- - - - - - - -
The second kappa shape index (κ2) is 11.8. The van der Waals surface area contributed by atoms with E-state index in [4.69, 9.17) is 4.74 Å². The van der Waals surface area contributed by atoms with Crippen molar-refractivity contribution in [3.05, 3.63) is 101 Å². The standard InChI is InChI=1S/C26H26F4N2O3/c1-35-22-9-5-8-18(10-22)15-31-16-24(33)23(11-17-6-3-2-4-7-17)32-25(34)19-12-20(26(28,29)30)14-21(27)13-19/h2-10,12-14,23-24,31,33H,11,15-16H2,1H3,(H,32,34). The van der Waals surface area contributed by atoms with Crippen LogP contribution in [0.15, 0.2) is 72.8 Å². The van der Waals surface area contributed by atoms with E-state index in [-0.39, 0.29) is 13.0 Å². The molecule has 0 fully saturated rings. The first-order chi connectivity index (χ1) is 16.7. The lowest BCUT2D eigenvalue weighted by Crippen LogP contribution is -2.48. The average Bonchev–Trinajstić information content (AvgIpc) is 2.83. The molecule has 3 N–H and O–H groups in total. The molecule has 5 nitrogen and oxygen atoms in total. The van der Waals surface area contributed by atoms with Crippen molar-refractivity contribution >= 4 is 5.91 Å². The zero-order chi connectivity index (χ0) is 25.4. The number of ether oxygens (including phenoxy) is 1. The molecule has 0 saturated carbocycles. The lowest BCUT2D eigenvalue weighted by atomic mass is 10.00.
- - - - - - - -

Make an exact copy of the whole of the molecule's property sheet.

The second kappa shape index (κ2) is 11.8. The van der Waals surface area contributed by atoms with E-state index in [4.69, 9.17) is 4.74 Å². The van der Waals surface area contributed by atoms with Crippen molar-refractivity contribution in [3.05, 3.63) is 101 Å². The standard InChI is InChI=1S/C26H26F4N2O3/c1-35-22-9-5-8-18(10-22)15-31-16-24(33)23(11-17-6-3-2-4-7-17)32-25(34)19-12-20(26(28,29)30)14-21(27)13-19/h2-10,12-14,23-24,31,33H,11,15-16H2,1H3,(H,32,34). The van der Waals surface area contributed by atoms with Crippen LogP contribution in [0.15, 0.2) is 72.8 Å². The van der Waals surface area contributed by atoms with E-state index in [-0.39, 0.29) is 13.0 Å². The molecule has 0 fully saturated rings. The first-order chi connectivity index (χ1) is 16.7. The lowest BCUT2D eigenvalue weighted by Crippen LogP contribution is -2.48. The average Bonchev–Trinajstić information content (AvgIpc) is 2.83. The molecule has 3 N–H and O–H groups in total. The molecule has 5 nitrogen and oxygen atoms in total. The van der Waals surface area contributed by atoms with Crippen molar-refractivity contribution >= 4 is 5.91 Å². The zero-order chi connectivity index (χ0) is 25.4. The number of ether oxygens (including phenoxy) is 1. The molecule has 0 saturated carbocycles. The lowest BCUT2D eigenvalue weighted by atomic mass is 10.00.